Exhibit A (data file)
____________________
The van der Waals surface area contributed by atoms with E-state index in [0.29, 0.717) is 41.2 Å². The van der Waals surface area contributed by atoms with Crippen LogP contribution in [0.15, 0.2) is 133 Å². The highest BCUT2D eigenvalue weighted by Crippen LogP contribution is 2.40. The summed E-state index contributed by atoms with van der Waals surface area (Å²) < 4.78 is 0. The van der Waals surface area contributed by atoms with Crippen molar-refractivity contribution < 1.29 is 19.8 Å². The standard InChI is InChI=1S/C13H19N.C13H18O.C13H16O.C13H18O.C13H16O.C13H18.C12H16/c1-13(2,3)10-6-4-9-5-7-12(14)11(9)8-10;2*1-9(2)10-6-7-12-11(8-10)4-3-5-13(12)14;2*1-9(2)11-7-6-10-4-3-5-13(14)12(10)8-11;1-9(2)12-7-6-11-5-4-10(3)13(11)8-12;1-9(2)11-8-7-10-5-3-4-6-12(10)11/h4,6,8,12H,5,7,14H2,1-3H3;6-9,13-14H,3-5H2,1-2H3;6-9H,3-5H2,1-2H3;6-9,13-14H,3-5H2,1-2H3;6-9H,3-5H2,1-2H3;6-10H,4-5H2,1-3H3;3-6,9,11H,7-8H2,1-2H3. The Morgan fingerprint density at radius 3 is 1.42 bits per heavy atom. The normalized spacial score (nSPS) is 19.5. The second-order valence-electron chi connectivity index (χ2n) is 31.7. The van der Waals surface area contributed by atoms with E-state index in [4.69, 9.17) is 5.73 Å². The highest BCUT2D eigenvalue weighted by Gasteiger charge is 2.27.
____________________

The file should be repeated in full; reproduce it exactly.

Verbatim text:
The van der Waals surface area contributed by atoms with E-state index in [0.29, 0.717) is 41.2 Å². The van der Waals surface area contributed by atoms with Crippen LogP contribution in [0.15, 0.2) is 133 Å². The highest BCUT2D eigenvalue weighted by Crippen LogP contribution is 2.40. The summed E-state index contributed by atoms with van der Waals surface area (Å²) < 4.78 is 0. The van der Waals surface area contributed by atoms with Crippen molar-refractivity contribution < 1.29 is 19.8 Å². The standard InChI is InChI=1S/C13H19N.C13H18O.C13H16O.C13H18O.C13H16O.C13H18.C12H16/c1-13(2,3)10-6-4-9-5-7-12(14)11(9)8-10;2*1-9(2)10-6-7-12-11(8-10)4-3-5-13(12)14;2*1-9(2)11-7-6-10-4-3-5-13(14)12(10)8-11;1-9(2)12-7-6-11-5-4-10(3)13(11)8-12;1-9(2)11-8-7-10-5-3-4-6-12(10)11/h4,6,8,12H,5,7,14H2,1-3H3;6-9,13-14H,3-5H2,1-2H3;6-9H,3-5H2,1-2H3;6-9,13-14H,3-5H2,1-2H3;6-9H,3-5H2,1-2H3;6-10H,4-5H2,1-3H3;3-6,9,11H,7-8H2,1-2H3. The Morgan fingerprint density at radius 3 is 1.42 bits per heavy atom. The normalized spacial score (nSPS) is 19.5. The second-order valence-electron chi connectivity index (χ2n) is 31.7. The van der Waals surface area contributed by atoms with E-state index in [4.69, 9.17) is 5.73 Å². The highest BCUT2D eigenvalue weighted by Gasteiger charge is 2.27.